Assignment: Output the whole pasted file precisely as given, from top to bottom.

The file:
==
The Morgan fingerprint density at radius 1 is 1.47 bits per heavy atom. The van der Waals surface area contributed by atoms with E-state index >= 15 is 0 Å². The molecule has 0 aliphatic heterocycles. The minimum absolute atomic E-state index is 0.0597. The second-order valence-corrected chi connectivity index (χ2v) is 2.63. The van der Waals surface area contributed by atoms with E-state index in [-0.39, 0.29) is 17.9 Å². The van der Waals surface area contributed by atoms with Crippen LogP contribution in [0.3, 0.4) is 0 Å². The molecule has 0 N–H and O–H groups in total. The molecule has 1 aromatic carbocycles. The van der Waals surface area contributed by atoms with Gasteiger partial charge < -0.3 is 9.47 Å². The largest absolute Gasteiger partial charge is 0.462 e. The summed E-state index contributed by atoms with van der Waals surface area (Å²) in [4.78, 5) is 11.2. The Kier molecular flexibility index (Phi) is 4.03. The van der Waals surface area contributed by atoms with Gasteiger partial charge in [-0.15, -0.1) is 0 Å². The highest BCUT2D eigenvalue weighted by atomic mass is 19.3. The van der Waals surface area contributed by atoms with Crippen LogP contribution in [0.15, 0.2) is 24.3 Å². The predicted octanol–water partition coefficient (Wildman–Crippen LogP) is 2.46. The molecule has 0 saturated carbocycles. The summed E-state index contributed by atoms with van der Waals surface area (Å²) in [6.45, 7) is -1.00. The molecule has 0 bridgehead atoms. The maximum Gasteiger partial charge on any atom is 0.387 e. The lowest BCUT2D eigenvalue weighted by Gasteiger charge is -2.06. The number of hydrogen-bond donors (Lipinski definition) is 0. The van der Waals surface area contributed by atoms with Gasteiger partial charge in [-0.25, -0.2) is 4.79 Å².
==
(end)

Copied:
The Morgan fingerprint density at radius 1 is 1.47 bits per heavy atom. The van der Waals surface area contributed by atoms with E-state index >= 15 is 0 Å². The molecule has 0 aliphatic heterocycles. The minimum absolute atomic E-state index is 0.0597. The second-order valence-corrected chi connectivity index (χ2v) is 2.63. The van der Waals surface area contributed by atoms with E-state index in [-0.39, 0.29) is 17.9 Å². The van der Waals surface area contributed by atoms with Crippen LogP contribution in [0.3, 0.4) is 0 Å². The molecule has 0 N–H and O–H groups in total. The molecule has 1 aromatic carbocycles. The van der Waals surface area contributed by atoms with Gasteiger partial charge < -0.3 is 9.47 Å². The largest absolute Gasteiger partial charge is 0.462 e. The summed E-state index contributed by atoms with van der Waals surface area (Å²) in [4.78, 5) is 11.2. The Kier molecular flexibility index (Phi) is 4.03. The van der Waals surface area contributed by atoms with Gasteiger partial charge in [-0.15, -0.1) is 0 Å². The highest BCUT2D eigenvalue weighted by atomic mass is 19.3. The van der Waals surface area contributed by atoms with Crippen LogP contribution in [0.15, 0.2) is 24.3 Å². The predicted octanol–water partition coefficient (Wildman–Crippen LogP) is 2.46. The molecule has 0 saturated carbocycles. The summed E-state index contributed by atoms with van der Waals surface area (Å²) in [6.45, 7) is -1.00. The molecule has 0 bridgehead atoms. The maximum Gasteiger partial charge on any atom is 0.387 e. The lowest BCUT2D eigenvalue weighted by Gasteiger charge is -2.06. The number of hydrogen-bond donors (Lipinski definition) is 0. The van der Waals surface area contributed by atoms with Gasteiger partial charge in [-0.25, -0.2) is 4.79 Å².